ECONOMIC GROWTH AND INCOME INEQUALITY IN SUB-SAHARAN AFRICA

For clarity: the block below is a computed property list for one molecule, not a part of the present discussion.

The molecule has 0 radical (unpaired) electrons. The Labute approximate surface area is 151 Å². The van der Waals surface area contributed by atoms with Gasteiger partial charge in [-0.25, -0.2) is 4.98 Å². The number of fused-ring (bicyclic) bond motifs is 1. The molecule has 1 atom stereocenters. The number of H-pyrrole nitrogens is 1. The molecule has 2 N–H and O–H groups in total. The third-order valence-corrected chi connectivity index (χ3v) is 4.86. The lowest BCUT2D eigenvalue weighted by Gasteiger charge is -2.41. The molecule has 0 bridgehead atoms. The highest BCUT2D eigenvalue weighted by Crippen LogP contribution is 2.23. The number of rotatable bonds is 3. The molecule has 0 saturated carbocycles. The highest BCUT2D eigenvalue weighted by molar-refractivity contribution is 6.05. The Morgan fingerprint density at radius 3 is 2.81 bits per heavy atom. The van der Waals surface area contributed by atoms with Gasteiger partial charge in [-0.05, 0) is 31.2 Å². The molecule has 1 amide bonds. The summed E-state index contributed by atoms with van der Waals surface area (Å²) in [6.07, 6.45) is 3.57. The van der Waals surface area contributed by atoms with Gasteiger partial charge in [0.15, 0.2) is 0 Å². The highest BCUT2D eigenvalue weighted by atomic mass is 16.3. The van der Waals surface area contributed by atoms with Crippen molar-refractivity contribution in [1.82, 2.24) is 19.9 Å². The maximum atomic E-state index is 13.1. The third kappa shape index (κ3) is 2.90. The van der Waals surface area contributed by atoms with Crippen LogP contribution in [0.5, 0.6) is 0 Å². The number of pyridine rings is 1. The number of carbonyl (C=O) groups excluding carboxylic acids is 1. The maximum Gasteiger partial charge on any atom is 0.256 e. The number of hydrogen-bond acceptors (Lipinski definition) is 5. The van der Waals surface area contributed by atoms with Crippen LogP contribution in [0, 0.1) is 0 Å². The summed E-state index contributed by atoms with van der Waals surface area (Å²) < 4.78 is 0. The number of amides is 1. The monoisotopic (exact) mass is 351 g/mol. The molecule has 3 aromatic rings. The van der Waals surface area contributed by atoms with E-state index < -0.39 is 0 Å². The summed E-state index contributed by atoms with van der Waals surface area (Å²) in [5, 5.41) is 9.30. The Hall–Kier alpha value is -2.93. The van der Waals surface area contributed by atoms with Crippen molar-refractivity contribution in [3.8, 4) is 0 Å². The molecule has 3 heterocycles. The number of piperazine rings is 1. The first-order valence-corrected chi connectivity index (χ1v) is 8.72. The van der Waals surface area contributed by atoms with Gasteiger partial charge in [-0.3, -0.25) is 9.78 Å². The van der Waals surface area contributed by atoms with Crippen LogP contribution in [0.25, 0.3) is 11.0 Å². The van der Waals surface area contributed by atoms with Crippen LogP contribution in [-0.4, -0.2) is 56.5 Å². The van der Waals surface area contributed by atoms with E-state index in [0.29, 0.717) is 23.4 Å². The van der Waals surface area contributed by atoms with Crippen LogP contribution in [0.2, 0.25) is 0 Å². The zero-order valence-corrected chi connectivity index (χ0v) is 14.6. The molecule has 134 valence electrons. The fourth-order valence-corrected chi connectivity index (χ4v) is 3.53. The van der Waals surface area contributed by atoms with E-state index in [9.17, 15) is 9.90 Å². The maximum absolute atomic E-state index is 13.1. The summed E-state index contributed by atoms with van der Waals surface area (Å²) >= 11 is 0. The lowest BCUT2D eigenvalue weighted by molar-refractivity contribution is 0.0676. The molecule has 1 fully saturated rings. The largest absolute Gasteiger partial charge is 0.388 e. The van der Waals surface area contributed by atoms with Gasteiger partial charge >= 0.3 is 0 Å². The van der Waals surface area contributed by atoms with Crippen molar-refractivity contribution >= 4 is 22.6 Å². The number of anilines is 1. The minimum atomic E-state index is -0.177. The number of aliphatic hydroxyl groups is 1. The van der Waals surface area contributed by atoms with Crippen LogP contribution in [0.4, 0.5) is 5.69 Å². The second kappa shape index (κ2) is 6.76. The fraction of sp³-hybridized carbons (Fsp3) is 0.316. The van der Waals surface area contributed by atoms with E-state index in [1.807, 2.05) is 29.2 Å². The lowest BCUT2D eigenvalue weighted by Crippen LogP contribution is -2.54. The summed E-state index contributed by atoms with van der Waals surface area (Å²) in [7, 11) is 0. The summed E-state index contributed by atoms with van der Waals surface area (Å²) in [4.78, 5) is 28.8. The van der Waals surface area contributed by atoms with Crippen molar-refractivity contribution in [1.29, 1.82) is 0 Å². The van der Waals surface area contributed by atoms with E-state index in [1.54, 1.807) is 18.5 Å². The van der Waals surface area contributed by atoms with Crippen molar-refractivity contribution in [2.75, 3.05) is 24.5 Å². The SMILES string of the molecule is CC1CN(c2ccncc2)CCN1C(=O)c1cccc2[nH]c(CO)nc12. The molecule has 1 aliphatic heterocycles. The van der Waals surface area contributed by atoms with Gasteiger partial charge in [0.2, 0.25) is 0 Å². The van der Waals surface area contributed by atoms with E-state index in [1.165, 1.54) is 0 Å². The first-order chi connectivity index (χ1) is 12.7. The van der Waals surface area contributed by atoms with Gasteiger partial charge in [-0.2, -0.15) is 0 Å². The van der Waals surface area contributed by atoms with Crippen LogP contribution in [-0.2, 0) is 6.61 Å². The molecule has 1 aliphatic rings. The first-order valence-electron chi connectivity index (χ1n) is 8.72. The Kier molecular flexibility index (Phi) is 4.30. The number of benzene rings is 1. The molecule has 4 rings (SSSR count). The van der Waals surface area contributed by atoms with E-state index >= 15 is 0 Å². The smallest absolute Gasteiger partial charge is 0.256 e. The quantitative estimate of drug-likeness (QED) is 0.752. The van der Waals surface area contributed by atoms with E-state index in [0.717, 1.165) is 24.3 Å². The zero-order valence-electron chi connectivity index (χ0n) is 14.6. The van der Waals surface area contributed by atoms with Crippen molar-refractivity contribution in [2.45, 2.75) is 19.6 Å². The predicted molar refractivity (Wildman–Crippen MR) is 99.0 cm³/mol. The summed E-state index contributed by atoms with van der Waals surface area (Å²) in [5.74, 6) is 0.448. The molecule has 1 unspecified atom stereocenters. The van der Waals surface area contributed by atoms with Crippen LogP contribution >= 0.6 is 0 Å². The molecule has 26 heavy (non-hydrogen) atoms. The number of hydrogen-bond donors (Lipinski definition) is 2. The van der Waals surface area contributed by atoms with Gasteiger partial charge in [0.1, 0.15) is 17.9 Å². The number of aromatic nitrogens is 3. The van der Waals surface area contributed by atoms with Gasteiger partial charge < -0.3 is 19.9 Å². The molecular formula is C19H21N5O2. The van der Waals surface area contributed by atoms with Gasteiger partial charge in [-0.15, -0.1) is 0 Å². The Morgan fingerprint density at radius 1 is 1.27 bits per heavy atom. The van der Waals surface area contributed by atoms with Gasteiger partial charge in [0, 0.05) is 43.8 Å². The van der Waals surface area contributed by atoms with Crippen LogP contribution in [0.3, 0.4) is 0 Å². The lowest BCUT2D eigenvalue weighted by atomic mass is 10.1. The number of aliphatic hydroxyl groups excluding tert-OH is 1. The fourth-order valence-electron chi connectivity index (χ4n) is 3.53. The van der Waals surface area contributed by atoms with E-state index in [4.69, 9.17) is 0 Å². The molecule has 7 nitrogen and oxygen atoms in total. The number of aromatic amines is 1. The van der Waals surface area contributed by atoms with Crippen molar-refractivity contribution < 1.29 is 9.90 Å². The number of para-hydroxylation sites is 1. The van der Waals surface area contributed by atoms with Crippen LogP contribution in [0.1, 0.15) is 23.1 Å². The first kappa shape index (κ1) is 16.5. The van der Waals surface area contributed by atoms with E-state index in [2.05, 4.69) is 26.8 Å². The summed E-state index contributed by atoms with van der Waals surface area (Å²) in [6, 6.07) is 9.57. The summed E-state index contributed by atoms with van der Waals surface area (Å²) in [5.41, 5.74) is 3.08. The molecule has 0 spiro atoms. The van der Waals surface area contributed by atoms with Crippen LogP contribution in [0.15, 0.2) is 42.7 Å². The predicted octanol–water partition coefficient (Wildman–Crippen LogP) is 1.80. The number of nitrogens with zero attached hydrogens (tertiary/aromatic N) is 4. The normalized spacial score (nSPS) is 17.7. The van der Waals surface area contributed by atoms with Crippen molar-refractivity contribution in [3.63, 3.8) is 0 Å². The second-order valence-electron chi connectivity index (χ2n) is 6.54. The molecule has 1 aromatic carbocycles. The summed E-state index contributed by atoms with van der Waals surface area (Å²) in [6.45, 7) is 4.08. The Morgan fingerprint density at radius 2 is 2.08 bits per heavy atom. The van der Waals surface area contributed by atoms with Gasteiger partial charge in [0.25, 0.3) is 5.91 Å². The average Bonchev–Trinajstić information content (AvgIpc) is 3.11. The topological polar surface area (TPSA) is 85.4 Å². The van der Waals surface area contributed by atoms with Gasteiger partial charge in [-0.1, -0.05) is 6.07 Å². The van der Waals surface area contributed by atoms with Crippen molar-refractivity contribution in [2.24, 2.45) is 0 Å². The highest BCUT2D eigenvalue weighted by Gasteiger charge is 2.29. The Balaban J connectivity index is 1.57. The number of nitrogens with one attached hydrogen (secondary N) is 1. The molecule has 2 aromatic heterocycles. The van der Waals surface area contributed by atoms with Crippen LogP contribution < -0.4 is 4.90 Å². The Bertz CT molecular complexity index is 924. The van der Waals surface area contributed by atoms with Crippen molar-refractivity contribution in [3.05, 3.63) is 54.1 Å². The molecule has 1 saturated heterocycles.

Economies of Sub-Saharan African (SSA) countries have been growing slowly in recent time. Economic growth is thought to affect inequality but not much is known about the nature of such relationship in SSA and there is no concordance among the few available. This paper examined the relationship between economic growth and inequality in the region using data from 1990 to 2017estimated with the Panel Autoregressive Distributed Lag (ARDL) Model and Granger Causality. Hausman’s test suggested the superiority of the Pooled Mean Group (PMG) over the Mean Group (MG) Model. The PMG results showed that economic growth had significant and negative effect on income inequality (proxy by GINI-coefficient) in the long run suggesting a state of the later part of the Kuznet curve. This is in addition to the negative effect in the short run which is contrary to the theory. Furthermore, the result of the Granger Causality test revealed evidence of unidirectional relationship running from economic growth to income inequality in the region. Therefore, the study recommended that governments of Sub-Saharan African countries should implement policies and programmes capable of sustaining and improving inclusive growth in order to avoid high income inequality in the region.